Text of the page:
Ashwin Mudigonda

an Eastlit Interview by Graham Lawrence

What do you do outside of writing?

Ashwin MudigondaI am a roboticist at a startup in Nashville, Tennessee. I design algorithms and write software code to enable robots to identify objects in cluttered industrial environments and manipulate them.

How do you find time to do your writing?

It’s quite difficult, actually. I used to write over the weekends many years ago. But by the time I came up to speed with what I wrote, and then started to write afresh, my time would be up. I later realized that constant writing, however little, was better than writing in bursts. So now I try to write every night. On the days I don’t train in capoeira, I find that I have more energy and time to write. On other days, I read what I have written and make notes for my next session.

How long does it take you to complete a piece of work?

It depends on what I am writing. Currently, I am working on my fourth book, and it’s been on the drawing board for about two years now. Every now and then I will be inspired to write a quick short story. These, I barrel through and normally finish in a few days. I let these rest and age (hey! I live in Tennessee, home of good whiskeys!) and when I am not really in the mood to work on my book, I try to polish them. I do take writing on social media seriously too, for this is more regular and receives instant feedback. I compose status updates that are essentially short essays, and use the feedback from my friends to calibrate my writing.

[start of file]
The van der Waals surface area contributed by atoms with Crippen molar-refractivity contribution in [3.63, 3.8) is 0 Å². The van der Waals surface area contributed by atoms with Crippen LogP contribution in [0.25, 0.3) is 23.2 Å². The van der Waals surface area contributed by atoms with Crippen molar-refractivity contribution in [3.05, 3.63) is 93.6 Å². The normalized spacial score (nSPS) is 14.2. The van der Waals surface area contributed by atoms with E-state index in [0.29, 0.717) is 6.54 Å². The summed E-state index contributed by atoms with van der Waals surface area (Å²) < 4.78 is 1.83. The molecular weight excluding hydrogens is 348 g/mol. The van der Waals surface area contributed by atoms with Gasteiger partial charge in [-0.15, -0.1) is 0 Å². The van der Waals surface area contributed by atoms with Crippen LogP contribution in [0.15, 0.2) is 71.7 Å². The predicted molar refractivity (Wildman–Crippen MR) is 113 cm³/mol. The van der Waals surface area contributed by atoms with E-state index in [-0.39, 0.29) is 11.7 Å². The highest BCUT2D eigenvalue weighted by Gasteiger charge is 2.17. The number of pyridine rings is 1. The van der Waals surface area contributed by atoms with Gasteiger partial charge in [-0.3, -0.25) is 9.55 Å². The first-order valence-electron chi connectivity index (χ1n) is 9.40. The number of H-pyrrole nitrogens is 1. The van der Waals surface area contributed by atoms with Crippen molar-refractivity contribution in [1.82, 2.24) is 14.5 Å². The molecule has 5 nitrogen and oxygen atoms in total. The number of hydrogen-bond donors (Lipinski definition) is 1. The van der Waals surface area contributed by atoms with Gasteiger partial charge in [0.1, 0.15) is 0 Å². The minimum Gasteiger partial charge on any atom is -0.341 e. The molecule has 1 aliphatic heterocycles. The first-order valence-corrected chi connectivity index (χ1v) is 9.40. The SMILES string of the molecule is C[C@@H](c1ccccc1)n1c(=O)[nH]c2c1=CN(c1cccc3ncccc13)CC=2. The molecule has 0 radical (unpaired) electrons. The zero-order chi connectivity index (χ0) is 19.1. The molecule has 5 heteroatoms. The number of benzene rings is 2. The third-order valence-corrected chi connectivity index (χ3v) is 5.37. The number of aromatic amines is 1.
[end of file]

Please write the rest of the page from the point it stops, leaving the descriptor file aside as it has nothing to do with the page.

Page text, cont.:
When did you first start writing?

I remember writing my very first story at the age of 3. I wanted to write a fairy tale, and started with ²Once up…” and not knowing if ’upon’ was a word or not, I quit! I wrote my first short story when I was 16. My little brother read it, found it not to his taste, and deleted that story! I rewrote it a week later, and was eager to show it off to everyone. I still read it, and cringe at how jejune I was in my thought process.

Could you briefly summerize your literary activities and achievements?